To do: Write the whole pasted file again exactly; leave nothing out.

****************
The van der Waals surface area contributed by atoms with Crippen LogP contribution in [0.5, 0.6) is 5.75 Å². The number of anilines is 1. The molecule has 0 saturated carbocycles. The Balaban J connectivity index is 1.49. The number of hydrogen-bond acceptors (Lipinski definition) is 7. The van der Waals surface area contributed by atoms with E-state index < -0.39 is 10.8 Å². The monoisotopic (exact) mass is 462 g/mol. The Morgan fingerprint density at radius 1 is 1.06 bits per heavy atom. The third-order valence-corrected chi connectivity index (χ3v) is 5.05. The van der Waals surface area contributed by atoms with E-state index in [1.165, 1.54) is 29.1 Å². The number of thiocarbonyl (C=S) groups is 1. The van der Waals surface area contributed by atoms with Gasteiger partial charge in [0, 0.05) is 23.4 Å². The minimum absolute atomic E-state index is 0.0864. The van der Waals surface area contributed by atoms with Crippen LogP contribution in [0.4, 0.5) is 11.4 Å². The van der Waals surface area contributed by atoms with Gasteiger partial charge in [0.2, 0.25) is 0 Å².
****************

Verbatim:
The van der Waals surface area contributed by atoms with Crippen LogP contribution in [0.5, 0.6) is 5.75 Å². The number of anilines is 1. The molecule has 0 saturated carbocycles. The Balaban J connectivity index is 1.49. The number of hydrogen-bond acceptors (Lipinski definition) is 7. The van der Waals surface area contributed by atoms with E-state index < -0.39 is 10.8 Å². The monoisotopic (exact) mass is 462 g/mol. The Morgan fingerprint density at radius 1 is 1.06 bits per heavy atom. The third-order valence-corrected chi connectivity index (χ3v) is 5.05. The van der Waals surface area contributed by atoms with E-state index in [1.165, 1.54) is 29.1 Å². The number of thiocarbonyl (C=S) groups is 1. The van der Waals surface area contributed by atoms with Gasteiger partial charge in [0, 0.05) is 23.4 Å². The minimum absolute atomic E-state index is 0.0864. The van der Waals surface area contributed by atoms with Crippen LogP contribution in [0.4, 0.5) is 11.4 Å². The van der Waals surface area contributed by atoms with Gasteiger partial charge in [0.2, 0.25) is 0 Å².